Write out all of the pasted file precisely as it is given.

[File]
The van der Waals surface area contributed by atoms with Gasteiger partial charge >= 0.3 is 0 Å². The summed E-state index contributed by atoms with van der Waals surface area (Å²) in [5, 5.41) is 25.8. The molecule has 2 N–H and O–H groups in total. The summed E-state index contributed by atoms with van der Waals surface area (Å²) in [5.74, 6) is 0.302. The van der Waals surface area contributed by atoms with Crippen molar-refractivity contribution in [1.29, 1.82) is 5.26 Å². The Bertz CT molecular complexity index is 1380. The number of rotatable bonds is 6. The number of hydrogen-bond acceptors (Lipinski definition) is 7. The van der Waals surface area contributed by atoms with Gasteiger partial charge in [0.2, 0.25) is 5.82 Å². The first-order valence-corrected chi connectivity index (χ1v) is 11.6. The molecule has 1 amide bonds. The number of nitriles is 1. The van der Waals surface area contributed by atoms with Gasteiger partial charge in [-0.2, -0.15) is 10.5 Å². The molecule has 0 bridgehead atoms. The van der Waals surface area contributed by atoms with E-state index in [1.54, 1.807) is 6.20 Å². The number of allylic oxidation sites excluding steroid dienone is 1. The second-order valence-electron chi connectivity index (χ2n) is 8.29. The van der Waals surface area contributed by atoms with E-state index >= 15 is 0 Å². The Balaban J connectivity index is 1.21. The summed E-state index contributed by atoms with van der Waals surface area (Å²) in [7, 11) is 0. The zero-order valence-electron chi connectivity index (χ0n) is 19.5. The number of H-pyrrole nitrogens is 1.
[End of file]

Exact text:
The van der Waals surface area contributed by atoms with Gasteiger partial charge >= 0.3 is 0 Å². The summed E-state index contributed by atoms with van der Waals surface area (Å²) in [5, 5.41) is 25.8. The molecule has 2 N–H and O–H groups in total. The summed E-state index contributed by atoms with van der Waals surface area (Å²) in [5.74, 6) is 0.302. The van der Waals surface area contributed by atoms with Crippen molar-refractivity contribution in [1.29, 1.82) is 5.26 Å². The Bertz CT molecular complexity index is 1380. The number of rotatable bonds is 6. The number of hydrogen-bond acceptors (Lipinski definition) is 7. The van der Waals surface area contributed by atoms with Gasteiger partial charge in [0.2, 0.25) is 5.82 Å². The first-order valence-corrected chi connectivity index (χ1v) is 11.6. The molecule has 1 amide bonds. The number of nitriles is 1. The van der Waals surface area contributed by atoms with Gasteiger partial charge in [-0.2, -0.15) is 10.5 Å². The molecule has 0 bridgehead atoms. The van der Waals surface area contributed by atoms with E-state index in [1.54, 1.807) is 6.20 Å². The number of allylic oxidation sites excluding steroid dienone is 1. The second-order valence-electron chi connectivity index (χ2n) is 8.29. The van der Waals surface area contributed by atoms with E-state index >= 15 is 0 Å². The Balaban J connectivity index is 1.21. The summed E-state index contributed by atoms with van der Waals surface area (Å²) in [7, 11) is 0. The zero-order valence-electron chi connectivity index (χ0n) is 19.5. The number of H-pyrrole nitrogens is 1.